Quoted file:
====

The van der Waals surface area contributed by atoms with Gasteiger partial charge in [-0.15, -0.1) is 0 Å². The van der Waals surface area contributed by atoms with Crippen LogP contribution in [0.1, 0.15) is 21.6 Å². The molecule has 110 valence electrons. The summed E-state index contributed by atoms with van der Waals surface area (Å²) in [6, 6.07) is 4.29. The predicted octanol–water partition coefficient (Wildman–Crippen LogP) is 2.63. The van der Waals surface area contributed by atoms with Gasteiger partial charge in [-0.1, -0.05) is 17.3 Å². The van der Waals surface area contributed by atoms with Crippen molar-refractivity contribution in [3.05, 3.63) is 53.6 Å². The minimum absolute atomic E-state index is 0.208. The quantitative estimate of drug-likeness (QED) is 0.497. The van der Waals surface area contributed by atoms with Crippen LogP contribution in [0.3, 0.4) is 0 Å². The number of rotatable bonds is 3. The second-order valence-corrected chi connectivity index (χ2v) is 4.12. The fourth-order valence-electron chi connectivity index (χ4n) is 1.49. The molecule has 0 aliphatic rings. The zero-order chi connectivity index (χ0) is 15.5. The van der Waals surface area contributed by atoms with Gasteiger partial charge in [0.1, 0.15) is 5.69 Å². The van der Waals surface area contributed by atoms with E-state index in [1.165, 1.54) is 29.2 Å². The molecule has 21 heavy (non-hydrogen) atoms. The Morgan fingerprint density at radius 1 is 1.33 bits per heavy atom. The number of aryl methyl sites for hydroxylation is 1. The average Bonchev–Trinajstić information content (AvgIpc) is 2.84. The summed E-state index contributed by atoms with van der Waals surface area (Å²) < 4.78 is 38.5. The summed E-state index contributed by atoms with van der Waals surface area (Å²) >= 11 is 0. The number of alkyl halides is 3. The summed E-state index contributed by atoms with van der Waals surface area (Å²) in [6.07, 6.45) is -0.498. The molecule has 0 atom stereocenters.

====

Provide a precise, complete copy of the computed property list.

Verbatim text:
The van der Waals surface area contributed by atoms with Gasteiger partial charge in [-0.15, -0.1) is 0 Å². The van der Waals surface area contributed by atoms with Crippen LogP contribution in [0.1, 0.15) is 21.6 Å². The molecule has 110 valence electrons. The summed E-state index contributed by atoms with van der Waals surface area (Å²) in [6, 6.07) is 4.29. The predicted octanol–water partition coefficient (Wildman–Crippen LogP) is 2.63. The van der Waals surface area contributed by atoms with Gasteiger partial charge in [-0.1, -0.05) is 17.3 Å². The van der Waals surface area contributed by atoms with Crippen molar-refractivity contribution in [3.05, 3.63) is 53.6 Å². The minimum absolute atomic E-state index is 0.208. The quantitative estimate of drug-likeness (QED) is 0.497. The van der Waals surface area contributed by atoms with Crippen LogP contribution in [0.3, 0.4) is 0 Å². The number of rotatable bonds is 3. The second-order valence-corrected chi connectivity index (χ2v) is 4.12. The fourth-order valence-electron chi connectivity index (χ4n) is 1.49. The molecule has 0 aliphatic rings. The zero-order chi connectivity index (χ0) is 15.5. The van der Waals surface area contributed by atoms with Gasteiger partial charge in [0.1, 0.15) is 5.69 Å². The van der Waals surface area contributed by atoms with E-state index in [1.165, 1.54) is 29.2 Å². The molecule has 21 heavy (non-hydrogen) atoms. The Morgan fingerprint density at radius 1 is 1.33 bits per heavy atom. The number of aryl methyl sites for hydroxylation is 1. The average Bonchev–Trinajstić information content (AvgIpc) is 2.84. The summed E-state index contributed by atoms with van der Waals surface area (Å²) < 4.78 is 38.5. The summed E-state index contributed by atoms with van der Waals surface area (Å²) >= 11 is 0. The number of alkyl halides is 3. The summed E-state index contributed by atoms with van der Waals surface area (Å²) in [6.07, 6.45) is -0.498. The molecule has 0 atom stereocenters.